Innovation and International Development: The Case of Development Innovation Ventures

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    Mar 19, 2012

    Q1: What is Development Innovation Ventures?

    A1: Development Innovation Ventures (DIV) is a grants program funded by the U.S. Agency for International Development (USAID) designed to encourage and accelerate development innovation. Launched in 2010, DIV is a “small grants” program that has made several dozen $100,000 grants to promising innovations from a worldwide set of sources. DIV is seeking to make a series of larger grants to a smaller group of innovations to take projects to a larger scale.

    Q2: Why is innovation in development so important?

    A2: In a time of austerity, innovative and cost-effective development solutions are in greater demand than ever. The traditional delivery of assistance can make it difficult for partner organizations to test new ideas or explore different methods for alleviating poverty due to cost and time constraints. At the same time, innovation can generate cost-effective and better ways to solve problems.

    Supporting innovation in development has been a critical part of USAID and other bilaterals’ histories going back to the Green Revolution—the spread of technology that began in the agriculture sector in the 1960s. Furthermore, the bipartisan HELP Commission (Helping to Enhance the Livelihood of People around the Globe) in 2007 recommended creating a “DARPA [Defense Advanced Research Projects Agency] for development.”

    Other parts of the U.S. government are also constantly seeking innovations for national security, the advancement of science, or agricultural productivity. Some of the most innovative agencies (DARPA, In-Q-Tel) service the intelligence and military communities. DIV takes this same approach and applies it within the soft-power context of development assistance.

    The most significant innovation for development in the last 20 years is the ubiquity of mobile telephony in the developing world. According to a 2010 UN report, four out of five people in developing countries do not have Internet access, yet over half use a cell phone. Grameenphone was one of the first companies to target the world’s poor. CelTel, which was later purchased by MTC of Kuwait, made Sudanese entrepreneur Mo Ibrahim a billionaire. At the time of MTC’s purchase, CelTel had 24 million subscribers in 14 countries in Africa. The UK Department for International Development (DfID) made an early equity investment in CelTel through its Business Linkages Challenge Fund. As CelTel’s second-largest investor, DfID received a 500 percent return on investment after it was sold.

    USAID and other development agencies should take note. Much innovation in development comes from the for-profit private sector, which does not need grant money but needs venture funding in the form of early equity. In the U.S. system, official development assistance has a very difficult time making small, early equity investments. Meanwhile, other vehicles such as In-Q-Tel can provide early stage equity funding to technologies for use in the intelligence community.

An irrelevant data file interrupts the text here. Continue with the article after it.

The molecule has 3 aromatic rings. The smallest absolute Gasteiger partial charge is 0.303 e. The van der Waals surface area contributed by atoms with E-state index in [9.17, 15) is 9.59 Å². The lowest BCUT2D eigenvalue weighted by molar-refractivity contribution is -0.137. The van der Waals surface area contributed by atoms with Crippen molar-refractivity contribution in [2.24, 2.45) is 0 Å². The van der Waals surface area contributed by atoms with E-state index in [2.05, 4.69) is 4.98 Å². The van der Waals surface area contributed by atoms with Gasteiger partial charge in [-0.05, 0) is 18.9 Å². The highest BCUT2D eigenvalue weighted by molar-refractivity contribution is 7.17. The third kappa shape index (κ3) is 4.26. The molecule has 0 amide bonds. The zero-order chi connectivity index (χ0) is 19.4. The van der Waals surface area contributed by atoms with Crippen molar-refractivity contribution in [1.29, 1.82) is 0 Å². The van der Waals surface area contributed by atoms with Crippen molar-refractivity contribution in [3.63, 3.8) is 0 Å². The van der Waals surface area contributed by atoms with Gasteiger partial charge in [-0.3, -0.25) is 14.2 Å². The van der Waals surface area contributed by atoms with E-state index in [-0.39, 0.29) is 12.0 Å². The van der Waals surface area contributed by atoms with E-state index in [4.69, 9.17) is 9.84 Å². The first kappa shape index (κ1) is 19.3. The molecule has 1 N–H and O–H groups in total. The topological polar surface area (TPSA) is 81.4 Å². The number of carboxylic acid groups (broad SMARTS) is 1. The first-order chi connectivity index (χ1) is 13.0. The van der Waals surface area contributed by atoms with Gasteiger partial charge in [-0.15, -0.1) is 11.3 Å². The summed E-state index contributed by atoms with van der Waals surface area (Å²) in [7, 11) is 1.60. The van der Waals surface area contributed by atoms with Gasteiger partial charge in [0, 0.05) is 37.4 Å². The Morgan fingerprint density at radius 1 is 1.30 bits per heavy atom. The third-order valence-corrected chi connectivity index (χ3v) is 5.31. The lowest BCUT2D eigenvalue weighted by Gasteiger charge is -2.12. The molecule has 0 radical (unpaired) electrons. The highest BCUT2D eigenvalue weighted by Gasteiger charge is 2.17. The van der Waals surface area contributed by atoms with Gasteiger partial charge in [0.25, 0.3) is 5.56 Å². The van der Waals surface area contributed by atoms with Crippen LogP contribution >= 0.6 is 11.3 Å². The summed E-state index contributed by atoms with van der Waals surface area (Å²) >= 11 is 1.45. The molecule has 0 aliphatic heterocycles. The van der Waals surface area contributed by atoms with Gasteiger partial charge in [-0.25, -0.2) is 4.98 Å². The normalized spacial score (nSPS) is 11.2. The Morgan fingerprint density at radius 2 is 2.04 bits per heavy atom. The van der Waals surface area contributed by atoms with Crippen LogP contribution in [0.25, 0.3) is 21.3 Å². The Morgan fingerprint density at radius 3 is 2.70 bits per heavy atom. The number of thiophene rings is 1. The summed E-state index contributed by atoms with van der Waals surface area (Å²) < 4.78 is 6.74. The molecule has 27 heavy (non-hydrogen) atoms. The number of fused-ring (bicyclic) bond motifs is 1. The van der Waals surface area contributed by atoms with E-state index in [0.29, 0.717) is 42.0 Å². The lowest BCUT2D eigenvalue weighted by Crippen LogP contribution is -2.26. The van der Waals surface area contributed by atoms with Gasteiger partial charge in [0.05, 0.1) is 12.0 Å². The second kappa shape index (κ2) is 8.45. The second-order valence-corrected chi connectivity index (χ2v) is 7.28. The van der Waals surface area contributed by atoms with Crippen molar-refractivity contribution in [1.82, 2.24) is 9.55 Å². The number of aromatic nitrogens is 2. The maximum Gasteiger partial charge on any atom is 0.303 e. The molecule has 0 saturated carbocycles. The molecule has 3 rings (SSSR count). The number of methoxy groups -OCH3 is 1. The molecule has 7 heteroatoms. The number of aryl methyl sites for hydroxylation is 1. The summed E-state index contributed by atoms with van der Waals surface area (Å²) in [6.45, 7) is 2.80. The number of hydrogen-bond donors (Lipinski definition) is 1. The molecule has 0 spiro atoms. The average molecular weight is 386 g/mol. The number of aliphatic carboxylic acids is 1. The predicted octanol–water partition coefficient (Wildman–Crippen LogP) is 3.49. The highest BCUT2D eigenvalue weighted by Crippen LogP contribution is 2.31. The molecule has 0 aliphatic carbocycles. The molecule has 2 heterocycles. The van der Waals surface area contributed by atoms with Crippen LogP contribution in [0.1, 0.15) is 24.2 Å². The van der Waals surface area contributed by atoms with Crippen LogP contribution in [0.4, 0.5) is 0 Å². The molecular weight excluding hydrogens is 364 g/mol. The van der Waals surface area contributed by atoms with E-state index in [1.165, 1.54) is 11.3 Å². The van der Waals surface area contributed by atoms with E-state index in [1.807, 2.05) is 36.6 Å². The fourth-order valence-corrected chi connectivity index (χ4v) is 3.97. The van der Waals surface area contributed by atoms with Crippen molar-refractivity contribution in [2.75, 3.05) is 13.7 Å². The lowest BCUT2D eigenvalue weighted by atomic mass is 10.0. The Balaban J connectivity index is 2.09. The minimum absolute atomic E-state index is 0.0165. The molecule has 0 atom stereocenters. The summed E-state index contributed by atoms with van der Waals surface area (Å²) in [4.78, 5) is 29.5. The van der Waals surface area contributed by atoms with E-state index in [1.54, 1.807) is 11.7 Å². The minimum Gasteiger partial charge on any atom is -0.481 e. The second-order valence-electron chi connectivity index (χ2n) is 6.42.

Many middle-income countries have great sources of solutions to poverty. One example is India, which is known for “frugal innovation,” a process by which companies, nonprofits, entrepreneurs, and research institutions adapt products and services to meet the preferences, tastes, and buying power of poorer consumers in developing countries. In December 2011, DIV launched a “DIV India” as part of a broader rethink of USAID’s engagement in India—a good start on a big change that needs to happen at USAID. In partnership with the Federation of Indian Chambers of Commerce and Industry, USAID hopes to identify for-profit and nonprofit models in India to take to other developing countries.

    Q3: How does the U.S. government incorporate innovation into mainstream development work?


    A3:
    Similar to other innovation programs, such as the Development Marketplace at the World Bank and its complete disconnect from the bank’s other operations, DIV’s biggest challenge is bringing innovation into mainstream USAID programming. Disruptive technologies threaten interests and procedures built up over decades. Ensuring that an interesting pilot program is adapted fully within the system requires incentives and culture change within USAID. It also requires working with the USAID development ecosystem of partners in both for-profit consultancies and nonprofits to build new programs into their response to requests for proposals. Working with the USAID ecosystem and mainstreaming this at USAID is a work in progress at best and will require a significant focus going forward.

    Daniel F. Runde is director of the Project on Prosperity and Development and holds the William A. Schreyer Chair in Global Analysis at the Center for Strategic and International Studies (CSIS) in Washington, D.C. Nikki Collins is a research associate with the CSIS Project on Prosperity and Development.

    Critical Questions
    is produced by the Center for Strategic and International Studies (CSIS), a private, tax-exempt institution focusing on international public policy issues. Its research is nonpartisan and nonproprietary. CSIS does not take specific policy positions. Accordingly, all views, positions, and conclusions expressed in this publication should be understood to be solely those of the author(s).

    © 2012 by the Center for Strategic and International Studies. All rights reserved.

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